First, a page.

It has been a very troubling few years at Vermont’s Department of Children and Families. In 2014 there was a string of child deaths in Vermont–children in families involved with DCF. These deaths prompted intense anger and at least four investigations into the department.
Then on August 7, 2015, Lara Sobel, a caseworker at DCF, was shot as she left the DCF offices in Barre, Vermont. She was shot and killed by a woman who was angry after losing custody of her daughter to DCF the month before.
The Department of Children and Families flares up in the news, then the news subsides. We hear from the governor, from the DCF commissioner, from legislators and journalists and commentators. But the people we never hear from are the people who actually do the work. And this is by design. The work that DCF caseworkers do is intensely private, and in order to protect the privacy of parents and children, caseworkers are not allowed to talk publicly about their cases. In a way, their silence shields us from some of the darkest, most complex, most intractable problems in our state. These are the problems that DCF caseworkers live with every day, they constantly have to use Wearable Lone Working Technology because of all the danger they have to face in a daily basis.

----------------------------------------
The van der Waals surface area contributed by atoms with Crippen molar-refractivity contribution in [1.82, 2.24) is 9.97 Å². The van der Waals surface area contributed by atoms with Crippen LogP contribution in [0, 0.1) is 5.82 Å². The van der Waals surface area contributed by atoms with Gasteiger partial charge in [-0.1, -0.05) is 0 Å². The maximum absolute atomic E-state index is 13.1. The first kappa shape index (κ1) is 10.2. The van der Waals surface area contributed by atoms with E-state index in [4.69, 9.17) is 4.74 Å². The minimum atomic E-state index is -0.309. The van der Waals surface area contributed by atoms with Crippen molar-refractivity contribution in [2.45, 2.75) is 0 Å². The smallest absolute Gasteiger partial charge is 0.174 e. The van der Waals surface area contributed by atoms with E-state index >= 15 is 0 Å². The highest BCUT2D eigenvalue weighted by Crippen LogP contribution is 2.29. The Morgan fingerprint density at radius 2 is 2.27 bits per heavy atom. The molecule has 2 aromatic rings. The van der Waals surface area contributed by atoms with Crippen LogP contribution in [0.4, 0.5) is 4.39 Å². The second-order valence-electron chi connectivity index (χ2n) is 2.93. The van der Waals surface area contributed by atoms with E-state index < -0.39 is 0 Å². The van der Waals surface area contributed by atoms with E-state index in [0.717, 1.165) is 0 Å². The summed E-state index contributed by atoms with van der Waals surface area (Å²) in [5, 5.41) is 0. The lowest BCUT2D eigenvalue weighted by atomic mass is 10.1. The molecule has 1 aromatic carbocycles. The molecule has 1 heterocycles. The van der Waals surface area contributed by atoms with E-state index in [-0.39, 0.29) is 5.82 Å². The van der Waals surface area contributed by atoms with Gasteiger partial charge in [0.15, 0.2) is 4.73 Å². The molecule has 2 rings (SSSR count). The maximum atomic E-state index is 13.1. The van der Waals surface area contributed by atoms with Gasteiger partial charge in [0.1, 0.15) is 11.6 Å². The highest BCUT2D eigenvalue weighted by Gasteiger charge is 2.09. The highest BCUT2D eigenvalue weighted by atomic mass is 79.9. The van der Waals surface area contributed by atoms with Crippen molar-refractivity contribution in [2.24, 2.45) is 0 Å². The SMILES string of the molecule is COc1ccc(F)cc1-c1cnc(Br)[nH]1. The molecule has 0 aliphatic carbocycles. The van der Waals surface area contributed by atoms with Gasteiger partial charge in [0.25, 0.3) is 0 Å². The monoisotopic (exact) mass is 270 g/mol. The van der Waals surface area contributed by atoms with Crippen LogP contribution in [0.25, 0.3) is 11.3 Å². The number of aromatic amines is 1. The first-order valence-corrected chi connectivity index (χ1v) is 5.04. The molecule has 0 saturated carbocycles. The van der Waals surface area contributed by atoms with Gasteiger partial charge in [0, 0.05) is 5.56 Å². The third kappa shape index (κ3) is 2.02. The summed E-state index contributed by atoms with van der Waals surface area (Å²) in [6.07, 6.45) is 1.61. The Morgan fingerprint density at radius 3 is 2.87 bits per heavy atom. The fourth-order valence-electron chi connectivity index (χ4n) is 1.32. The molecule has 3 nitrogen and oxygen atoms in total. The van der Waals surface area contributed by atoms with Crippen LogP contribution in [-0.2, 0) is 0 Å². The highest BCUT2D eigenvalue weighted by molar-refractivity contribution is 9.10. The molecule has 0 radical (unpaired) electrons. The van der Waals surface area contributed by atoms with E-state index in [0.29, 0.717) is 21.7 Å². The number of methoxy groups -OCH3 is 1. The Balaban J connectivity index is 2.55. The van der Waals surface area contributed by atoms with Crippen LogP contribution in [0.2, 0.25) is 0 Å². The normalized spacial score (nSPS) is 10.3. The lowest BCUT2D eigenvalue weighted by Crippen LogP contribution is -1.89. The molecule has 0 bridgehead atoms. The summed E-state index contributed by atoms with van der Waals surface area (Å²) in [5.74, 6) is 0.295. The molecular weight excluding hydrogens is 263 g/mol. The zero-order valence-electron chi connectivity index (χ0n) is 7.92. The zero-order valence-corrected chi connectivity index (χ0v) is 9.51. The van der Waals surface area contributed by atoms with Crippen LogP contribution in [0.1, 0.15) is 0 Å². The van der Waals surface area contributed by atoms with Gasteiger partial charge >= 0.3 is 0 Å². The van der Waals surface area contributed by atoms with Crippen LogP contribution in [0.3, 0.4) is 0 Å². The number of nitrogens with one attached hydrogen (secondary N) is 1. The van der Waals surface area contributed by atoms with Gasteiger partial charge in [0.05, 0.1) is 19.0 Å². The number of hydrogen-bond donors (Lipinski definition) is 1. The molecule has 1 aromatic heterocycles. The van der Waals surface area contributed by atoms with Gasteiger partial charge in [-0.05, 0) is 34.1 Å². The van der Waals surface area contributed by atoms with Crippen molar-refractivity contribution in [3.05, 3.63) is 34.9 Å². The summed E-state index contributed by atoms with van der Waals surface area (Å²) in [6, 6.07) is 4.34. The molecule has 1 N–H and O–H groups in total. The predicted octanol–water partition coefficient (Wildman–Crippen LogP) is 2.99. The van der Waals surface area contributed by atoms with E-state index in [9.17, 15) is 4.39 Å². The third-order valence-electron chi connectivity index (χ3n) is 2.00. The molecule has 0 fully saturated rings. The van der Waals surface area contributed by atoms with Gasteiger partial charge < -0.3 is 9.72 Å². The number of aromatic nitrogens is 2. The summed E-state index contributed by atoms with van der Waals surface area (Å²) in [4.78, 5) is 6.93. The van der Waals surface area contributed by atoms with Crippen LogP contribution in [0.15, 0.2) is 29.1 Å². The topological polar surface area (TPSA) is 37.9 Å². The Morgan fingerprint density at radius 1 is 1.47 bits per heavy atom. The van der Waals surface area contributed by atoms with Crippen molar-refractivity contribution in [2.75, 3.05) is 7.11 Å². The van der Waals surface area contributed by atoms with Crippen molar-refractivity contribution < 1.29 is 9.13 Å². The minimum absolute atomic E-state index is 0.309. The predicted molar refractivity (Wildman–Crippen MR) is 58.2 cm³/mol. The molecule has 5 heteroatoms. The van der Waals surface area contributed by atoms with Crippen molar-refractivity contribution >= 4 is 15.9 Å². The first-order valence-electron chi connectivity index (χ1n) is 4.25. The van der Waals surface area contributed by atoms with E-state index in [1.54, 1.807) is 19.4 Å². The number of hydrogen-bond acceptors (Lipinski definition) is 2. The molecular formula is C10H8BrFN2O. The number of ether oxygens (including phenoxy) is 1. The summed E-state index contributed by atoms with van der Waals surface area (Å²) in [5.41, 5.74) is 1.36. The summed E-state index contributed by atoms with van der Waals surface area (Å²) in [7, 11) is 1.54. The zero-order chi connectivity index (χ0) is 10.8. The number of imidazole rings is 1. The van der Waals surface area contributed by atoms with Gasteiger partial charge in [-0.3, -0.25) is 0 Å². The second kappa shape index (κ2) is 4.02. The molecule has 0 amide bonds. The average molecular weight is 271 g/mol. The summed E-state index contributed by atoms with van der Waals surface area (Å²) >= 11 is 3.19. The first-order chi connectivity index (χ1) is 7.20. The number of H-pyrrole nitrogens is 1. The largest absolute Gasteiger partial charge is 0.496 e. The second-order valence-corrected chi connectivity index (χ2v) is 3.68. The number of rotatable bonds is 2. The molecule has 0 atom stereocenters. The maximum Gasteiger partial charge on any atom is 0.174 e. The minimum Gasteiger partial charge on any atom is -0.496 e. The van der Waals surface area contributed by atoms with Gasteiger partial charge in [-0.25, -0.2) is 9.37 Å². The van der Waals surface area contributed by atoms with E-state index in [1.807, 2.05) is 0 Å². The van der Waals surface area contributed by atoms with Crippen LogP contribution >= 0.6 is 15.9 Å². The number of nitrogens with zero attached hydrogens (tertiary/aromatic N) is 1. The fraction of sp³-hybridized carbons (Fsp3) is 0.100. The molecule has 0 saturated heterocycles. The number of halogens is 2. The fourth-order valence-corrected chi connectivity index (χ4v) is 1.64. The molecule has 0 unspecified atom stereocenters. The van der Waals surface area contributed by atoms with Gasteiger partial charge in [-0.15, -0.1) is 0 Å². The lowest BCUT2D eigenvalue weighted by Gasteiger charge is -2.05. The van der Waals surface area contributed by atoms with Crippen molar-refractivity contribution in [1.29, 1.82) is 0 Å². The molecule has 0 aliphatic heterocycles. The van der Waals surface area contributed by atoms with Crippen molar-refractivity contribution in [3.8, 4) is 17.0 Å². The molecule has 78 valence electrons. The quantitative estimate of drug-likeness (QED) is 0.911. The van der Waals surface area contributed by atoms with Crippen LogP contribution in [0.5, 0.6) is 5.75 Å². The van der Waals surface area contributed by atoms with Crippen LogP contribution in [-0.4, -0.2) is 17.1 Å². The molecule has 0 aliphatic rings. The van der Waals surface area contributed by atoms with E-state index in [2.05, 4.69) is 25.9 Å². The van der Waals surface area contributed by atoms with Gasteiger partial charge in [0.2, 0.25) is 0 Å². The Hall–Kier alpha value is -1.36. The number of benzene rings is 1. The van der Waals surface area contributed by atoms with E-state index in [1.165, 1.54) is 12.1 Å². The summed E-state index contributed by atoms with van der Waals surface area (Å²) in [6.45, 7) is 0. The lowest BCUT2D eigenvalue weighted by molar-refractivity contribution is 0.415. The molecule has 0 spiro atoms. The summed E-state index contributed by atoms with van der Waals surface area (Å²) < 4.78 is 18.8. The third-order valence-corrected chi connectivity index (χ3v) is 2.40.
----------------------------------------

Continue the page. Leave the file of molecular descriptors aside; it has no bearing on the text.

In this show you’ll hear from three DCF caseworkers from three different areas of Vermont. For their own safety, I’ve chosen not to use their names. They talk about what it’s like to have a job where the lives of children and families are at stake. [display_podcast][soundcloud url=”https://api.soundcloud.com/tracks/243544411″ params=”color=ff5500&inverse=false&auto_play=false&show_user=true” width=”100%” height=”20″ iframe=”true” /]
Credits and Thanks
Music for this show by Brian Clark and Peter Cressy
I would like to thank Luciana at DCF, and all the caseworkers who gave me such generous time in the making of this show.